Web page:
Jeff Roberson / AP
Amateur radio operators, or ham radio operators, have stepped up after electricity and cell towers in Hurricane Harvey's path shut off.
What they're doing: These radio enthusiasts have been using their hobby and expertise to help emergency responders, hospitals, and shelters communicate by sending important data about barometric pressure, damages, wind speed, and wind direction to help response efforts.
"The saying for Ham radio is that when all else fails you have to rely on amateur radio," — John Newman, Ham Radio Operator, told EastTexasMatters.com.
Why it matters: 320, or 4%, of the 7,804 cell sites in the region are out of service, the WSJ reports. And although most cell towers have backup batteries, they only last about 8 hours, and if they're flooded or their equipment is blown away, they're toast.
Since Katrina, when these radio enthusiasts also hopped into action, they've received some government funding to help bolster the network. Now there are more amateur radio operators registered in the country than at any other point in history, according to the National Association for Amateur Radio.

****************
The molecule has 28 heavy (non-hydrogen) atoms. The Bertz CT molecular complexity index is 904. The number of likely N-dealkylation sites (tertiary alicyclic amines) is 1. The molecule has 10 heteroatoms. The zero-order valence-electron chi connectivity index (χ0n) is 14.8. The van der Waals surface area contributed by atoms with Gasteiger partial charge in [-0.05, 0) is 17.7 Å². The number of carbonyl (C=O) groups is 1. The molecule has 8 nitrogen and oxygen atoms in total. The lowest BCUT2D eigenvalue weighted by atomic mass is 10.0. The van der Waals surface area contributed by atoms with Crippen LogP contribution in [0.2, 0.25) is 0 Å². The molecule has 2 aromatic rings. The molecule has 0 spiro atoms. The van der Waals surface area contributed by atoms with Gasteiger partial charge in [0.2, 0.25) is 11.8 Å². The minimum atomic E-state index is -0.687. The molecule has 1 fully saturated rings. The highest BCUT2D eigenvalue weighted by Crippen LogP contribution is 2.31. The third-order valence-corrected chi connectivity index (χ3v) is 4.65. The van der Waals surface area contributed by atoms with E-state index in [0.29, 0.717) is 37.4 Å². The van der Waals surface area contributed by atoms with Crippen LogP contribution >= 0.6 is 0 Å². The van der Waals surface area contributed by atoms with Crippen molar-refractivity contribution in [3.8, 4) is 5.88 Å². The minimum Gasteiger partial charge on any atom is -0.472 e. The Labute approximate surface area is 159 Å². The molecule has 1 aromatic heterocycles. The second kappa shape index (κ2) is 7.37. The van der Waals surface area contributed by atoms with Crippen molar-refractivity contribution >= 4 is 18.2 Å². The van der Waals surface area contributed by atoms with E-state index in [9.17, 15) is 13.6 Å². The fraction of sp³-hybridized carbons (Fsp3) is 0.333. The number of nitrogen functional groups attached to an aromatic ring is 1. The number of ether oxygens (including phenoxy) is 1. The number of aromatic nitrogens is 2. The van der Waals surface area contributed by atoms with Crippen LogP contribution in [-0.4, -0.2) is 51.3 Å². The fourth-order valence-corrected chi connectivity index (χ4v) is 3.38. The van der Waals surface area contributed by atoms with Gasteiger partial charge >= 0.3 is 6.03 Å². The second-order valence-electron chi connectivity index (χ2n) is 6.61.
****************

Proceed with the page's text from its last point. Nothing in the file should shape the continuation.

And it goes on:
On the government side, FEMA does have an app to push information about disaster preparedness, and FCC Chairman Ajit Pai said the FCC is working to protect communications networks, monitoring outages, working with the Department of Homeland Security and state and local partners, and has activated the Disaster Information Reporting System.
- Similarly, open data sources have been key for residents watching flood levels. For instance, one open data source from Harris County has been providing updates on the area's bayou system, which is equipped with sensors to report rising waters.